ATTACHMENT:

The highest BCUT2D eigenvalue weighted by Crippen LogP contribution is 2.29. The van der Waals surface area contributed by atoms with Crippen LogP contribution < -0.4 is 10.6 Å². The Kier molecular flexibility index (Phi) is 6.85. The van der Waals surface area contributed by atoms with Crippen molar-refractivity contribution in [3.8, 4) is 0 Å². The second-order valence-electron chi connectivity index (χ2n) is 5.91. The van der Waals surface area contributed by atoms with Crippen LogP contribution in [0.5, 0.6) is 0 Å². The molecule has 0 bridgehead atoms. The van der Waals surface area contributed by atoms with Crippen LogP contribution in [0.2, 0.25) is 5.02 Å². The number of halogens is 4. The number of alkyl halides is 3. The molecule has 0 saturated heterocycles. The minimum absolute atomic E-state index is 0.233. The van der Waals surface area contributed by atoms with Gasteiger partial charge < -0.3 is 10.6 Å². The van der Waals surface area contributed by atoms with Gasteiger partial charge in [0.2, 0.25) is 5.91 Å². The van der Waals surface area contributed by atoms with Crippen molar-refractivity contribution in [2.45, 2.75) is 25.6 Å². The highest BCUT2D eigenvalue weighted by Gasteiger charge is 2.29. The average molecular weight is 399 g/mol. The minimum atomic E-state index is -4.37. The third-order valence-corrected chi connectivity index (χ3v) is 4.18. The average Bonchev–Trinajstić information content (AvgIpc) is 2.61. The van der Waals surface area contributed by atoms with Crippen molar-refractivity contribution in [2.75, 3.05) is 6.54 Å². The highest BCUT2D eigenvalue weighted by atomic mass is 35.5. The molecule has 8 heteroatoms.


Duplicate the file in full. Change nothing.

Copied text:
The highest BCUT2D eigenvalue weighted by Crippen LogP contribution is 2.29. The van der Waals surface area contributed by atoms with Crippen LogP contribution < -0.4 is 10.6 Å². The Kier molecular flexibility index (Phi) is 6.85. The van der Waals surface area contributed by atoms with Crippen molar-refractivity contribution in [3.8, 4) is 0 Å². The second-order valence-electron chi connectivity index (χ2n) is 5.91. The van der Waals surface area contributed by atoms with Crippen LogP contribution in [0.5, 0.6) is 0 Å². The molecule has 0 bridgehead atoms. The van der Waals surface area contributed by atoms with Crippen LogP contribution in [0.2, 0.25) is 5.02 Å². The number of halogens is 4. The number of alkyl halides is 3. The molecule has 0 saturated heterocycles. The minimum absolute atomic E-state index is 0.233. The van der Waals surface area contributed by atoms with Gasteiger partial charge < -0.3 is 10.6 Å². The van der Waals surface area contributed by atoms with Gasteiger partial charge in [0.2, 0.25) is 5.91 Å². The van der Waals surface area contributed by atoms with Crippen molar-refractivity contribution in [2.45, 2.75) is 25.6 Å². The highest BCUT2D eigenvalue weighted by Gasteiger charge is 2.29. The average molecular weight is 399 g/mol. The minimum atomic E-state index is -4.37. The third-order valence-corrected chi connectivity index (χ3v) is 4.18. The average Bonchev–Trinajstić information content (AvgIpc) is 2.61. The van der Waals surface area contributed by atoms with Crippen molar-refractivity contribution in [2.75, 3.05) is 6.54 Å². The highest BCUT2D eigenvalue weighted by atomic mass is 35.5. The molecule has 8 heteroatoms.